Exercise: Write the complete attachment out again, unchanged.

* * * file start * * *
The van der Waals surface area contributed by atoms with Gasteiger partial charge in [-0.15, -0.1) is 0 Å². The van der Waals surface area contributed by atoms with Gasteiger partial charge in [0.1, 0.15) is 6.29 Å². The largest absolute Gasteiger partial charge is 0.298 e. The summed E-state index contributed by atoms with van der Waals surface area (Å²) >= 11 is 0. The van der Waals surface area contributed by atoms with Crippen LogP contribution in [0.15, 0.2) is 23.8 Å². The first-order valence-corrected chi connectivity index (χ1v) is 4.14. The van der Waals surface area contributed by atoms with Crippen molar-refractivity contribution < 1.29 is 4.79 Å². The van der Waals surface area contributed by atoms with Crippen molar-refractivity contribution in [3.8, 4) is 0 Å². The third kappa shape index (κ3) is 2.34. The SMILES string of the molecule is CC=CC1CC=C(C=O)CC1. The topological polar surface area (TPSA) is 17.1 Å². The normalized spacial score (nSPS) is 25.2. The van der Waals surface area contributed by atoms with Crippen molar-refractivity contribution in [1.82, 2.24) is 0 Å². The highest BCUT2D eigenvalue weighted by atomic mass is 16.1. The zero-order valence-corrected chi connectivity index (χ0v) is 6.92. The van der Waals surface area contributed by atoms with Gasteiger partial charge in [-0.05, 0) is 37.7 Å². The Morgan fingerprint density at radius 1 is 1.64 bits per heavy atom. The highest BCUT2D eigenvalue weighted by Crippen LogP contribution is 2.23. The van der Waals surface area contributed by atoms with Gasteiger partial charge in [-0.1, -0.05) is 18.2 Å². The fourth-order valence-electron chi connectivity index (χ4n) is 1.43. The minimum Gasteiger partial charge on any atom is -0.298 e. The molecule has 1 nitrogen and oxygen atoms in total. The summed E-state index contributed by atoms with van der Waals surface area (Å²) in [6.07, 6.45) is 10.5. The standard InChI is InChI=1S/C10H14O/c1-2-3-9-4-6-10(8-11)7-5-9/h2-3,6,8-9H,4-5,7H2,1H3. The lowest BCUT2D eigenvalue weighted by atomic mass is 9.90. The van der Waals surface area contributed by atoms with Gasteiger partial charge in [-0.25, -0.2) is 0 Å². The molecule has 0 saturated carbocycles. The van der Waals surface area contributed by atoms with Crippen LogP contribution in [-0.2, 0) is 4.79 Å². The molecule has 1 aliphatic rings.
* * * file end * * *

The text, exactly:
The van der Waals surface area contributed by atoms with Gasteiger partial charge in [-0.15, -0.1) is 0 Å². The van der Waals surface area contributed by atoms with Gasteiger partial charge in [0.1, 0.15) is 6.29 Å². The largest absolute Gasteiger partial charge is 0.298 e. The summed E-state index contributed by atoms with van der Waals surface area (Å²) >= 11 is 0. The van der Waals surface area contributed by atoms with Crippen LogP contribution in [0.15, 0.2) is 23.8 Å². The first-order valence-corrected chi connectivity index (χ1v) is 4.14. The van der Waals surface area contributed by atoms with Crippen molar-refractivity contribution < 1.29 is 4.79 Å². The van der Waals surface area contributed by atoms with Crippen molar-refractivity contribution in [3.8, 4) is 0 Å². The third kappa shape index (κ3) is 2.34. The SMILES string of the molecule is CC=CC1CC=C(C=O)CC1. The topological polar surface area (TPSA) is 17.1 Å². The normalized spacial score (nSPS) is 25.2. The van der Waals surface area contributed by atoms with Crippen molar-refractivity contribution in [1.82, 2.24) is 0 Å². The highest BCUT2D eigenvalue weighted by atomic mass is 16.1. The zero-order valence-corrected chi connectivity index (χ0v) is 6.92. The van der Waals surface area contributed by atoms with Gasteiger partial charge in [-0.05, 0) is 37.7 Å². The Morgan fingerprint density at radius 1 is 1.64 bits per heavy atom. The highest BCUT2D eigenvalue weighted by Crippen LogP contribution is 2.23. The van der Waals surface area contributed by atoms with Gasteiger partial charge in [-0.1, -0.05) is 18.2 Å². The fourth-order valence-electron chi connectivity index (χ4n) is 1.43. The minimum Gasteiger partial charge on any atom is -0.298 e. The molecule has 1 nitrogen and oxygen atoms in total. The summed E-state index contributed by atoms with van der Waals surface area (Å²) in [6.07, 6.45) is 10.5. The standard InChI is InChI=1S/C10H14O/c1-2-3-9-4-6-10(8-11)7-5-9/h2-3,6,8-9H,4-5,7H2,1H3. The lowest BCUT2D eigenvalue weighted by atomic mass is 9.90. The van der Waals surface area contributed by atoms with Gasteiger partial charge in [-0.25, -0.2) is 0 Å². The molecule has 0 saturated carbocycles. The van der Waals surface area contributed by atoms with Crippen LogP contribution in [-0.2, 0) is 4.79 Å². The molecule has 1 aliphatic rings.